What To Do About Scoliosis
Updated: Oct 9, 2018
Does your spine lean like the tower in Pisa? A spine that curves to a certain degree is called scoliosis. Most of us may remember the school nurse screening us in gym class for scoliosis by bending forward to touch our toes, but many people were never told why. As a chiropractor, I have treated many people with varying degrees of scoliosis. Even people who have already been diagnosed with scoliosis often have many unanswered questions.
Scoliosis is a problem involving the alignment of the spine. Ideally the spine should be straight from top to bottom, but scoliosis happens when the spine starts to curve to one side or the other, making it look like a "S" or "C" shape from behind. There are several causes of scoliosis (injury or bone infection, for example) but the most common cause is the most perplexing: unknown, called "idiopathic scoliosis". It seems likely that there is a genetic reason that people develop this way. These cases are most commonly diagnosed during puberty, as the curve becomes more obvious during the rapid growth spurts of adolescence. Recent studies estimate that idiopathic scoliosis affects about 2% of Americans and the majority are female (1, citing JAMA).
Depending on the severity of the curve determines how we treat it. According to the Scoliosis Research Society, 90% of scoliosis cases are mild and do not require active treatment. Yet, in severe cases where the curve (50 degrees or more) results in deformities that start to encroach on the heart or lungs or cause degenerative changes and painful function in the spine, then surgical treatment should be considered. For the other 90%, there are exercises and braces which can be used during development to help prevent worsening of the curve.
Unfortunately, once a person stops growing there is no cure or way to completely reverse the curving of the spine and our goal is to prevent worsening or complications. Chiropractic adjustments are helpful for maintaining good spinal joint function and keeping muscles balanced so the curve doesn't get worse and also to keep the joints from jamming together which helps prevent degeneration/wear and tear/arthritis. It is important to be aware that even after the spine stops growing, pain and complications from scoliosis can develop later in life as it increases the wear and tear on the spine. Yet adults with scoliosis who aren't candidates for surgery still have options. According to a 2011 study in Journal of Chiropractic Medicine, patients who received a 6 month course of chiropractic treatments had less pain, decreased lateral curvature and less disability. These results were maintained after following up with these patients two years later.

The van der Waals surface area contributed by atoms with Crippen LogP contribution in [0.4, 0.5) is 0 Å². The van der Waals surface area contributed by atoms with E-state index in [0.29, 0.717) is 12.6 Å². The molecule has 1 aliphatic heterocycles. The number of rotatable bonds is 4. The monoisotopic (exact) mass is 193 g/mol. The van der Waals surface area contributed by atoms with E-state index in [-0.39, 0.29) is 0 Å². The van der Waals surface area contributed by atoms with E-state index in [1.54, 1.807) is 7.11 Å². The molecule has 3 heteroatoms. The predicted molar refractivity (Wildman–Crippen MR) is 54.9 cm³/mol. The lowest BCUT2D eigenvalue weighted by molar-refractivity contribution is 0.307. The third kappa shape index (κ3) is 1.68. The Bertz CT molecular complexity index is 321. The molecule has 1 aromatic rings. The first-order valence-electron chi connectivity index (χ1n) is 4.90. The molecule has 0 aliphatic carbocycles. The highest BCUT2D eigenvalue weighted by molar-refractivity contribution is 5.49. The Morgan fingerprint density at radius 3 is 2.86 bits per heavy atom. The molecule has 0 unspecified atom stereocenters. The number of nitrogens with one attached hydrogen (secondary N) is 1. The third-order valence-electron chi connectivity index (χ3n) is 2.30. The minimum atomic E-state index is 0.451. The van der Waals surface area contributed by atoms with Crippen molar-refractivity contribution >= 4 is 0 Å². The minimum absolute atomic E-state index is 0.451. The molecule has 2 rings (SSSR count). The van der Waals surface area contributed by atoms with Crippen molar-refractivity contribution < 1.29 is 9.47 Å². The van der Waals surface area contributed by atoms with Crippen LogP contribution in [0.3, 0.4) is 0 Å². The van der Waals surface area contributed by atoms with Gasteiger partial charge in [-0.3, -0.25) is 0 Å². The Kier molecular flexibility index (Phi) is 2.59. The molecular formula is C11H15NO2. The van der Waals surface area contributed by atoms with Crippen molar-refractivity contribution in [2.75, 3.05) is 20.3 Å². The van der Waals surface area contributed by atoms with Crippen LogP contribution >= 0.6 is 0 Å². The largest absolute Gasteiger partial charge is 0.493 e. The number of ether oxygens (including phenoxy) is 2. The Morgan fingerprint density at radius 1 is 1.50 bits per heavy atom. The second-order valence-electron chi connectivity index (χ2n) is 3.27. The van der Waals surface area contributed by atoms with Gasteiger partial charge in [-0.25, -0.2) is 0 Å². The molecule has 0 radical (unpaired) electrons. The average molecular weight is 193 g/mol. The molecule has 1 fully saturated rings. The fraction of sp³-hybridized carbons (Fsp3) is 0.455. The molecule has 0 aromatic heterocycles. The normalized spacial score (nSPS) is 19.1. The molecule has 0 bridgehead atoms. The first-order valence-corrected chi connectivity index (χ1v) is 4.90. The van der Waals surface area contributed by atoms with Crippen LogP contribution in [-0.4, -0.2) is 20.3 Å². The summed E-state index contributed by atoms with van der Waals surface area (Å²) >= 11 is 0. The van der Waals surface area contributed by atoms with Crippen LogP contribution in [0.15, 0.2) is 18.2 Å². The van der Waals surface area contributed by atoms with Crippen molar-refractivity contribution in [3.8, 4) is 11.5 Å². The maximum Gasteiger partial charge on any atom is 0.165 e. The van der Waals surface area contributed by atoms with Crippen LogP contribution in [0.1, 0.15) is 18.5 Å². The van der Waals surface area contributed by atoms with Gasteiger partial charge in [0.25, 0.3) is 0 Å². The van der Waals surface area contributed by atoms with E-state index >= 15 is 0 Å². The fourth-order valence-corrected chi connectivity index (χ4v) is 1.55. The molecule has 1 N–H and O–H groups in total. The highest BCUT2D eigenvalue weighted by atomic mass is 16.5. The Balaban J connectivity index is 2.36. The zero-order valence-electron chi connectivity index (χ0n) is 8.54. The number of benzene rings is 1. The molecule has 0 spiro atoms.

The bottom line is, a diagnosis of scoliosis, whether it be mild or severe, does not guarantee a life of pain and hardship but it does often require that people be more aware of maintaining their spinal health to avoid future complications. There are many tools you can use through exercise and chiropractic that will allow a normal life without restrictions!
1. Chan, Sue. “Study Reverses Scoliosis Myths.” Associated Press. 203, February 4. Found at http://www.cbsnews.com/news/study-reverses-scoliosis-myths.
2. Morningstar, Mark. “Outcomes for adult scoliosis patients receiving chiropractic rehabilitation: a 24-month retrospective analysis.” J Chiropr Med. 2011 Sep; 10(3): 179–184. Found at http://www.ncbi.nlm.nih.gov/pmc/articles/PMC3259989.
3. Scoliosis Research Society. “Treatment & Coping”. Found at http://www.srs.org/patients-and-families/common-questions-and-glossary/treatment-and-coping.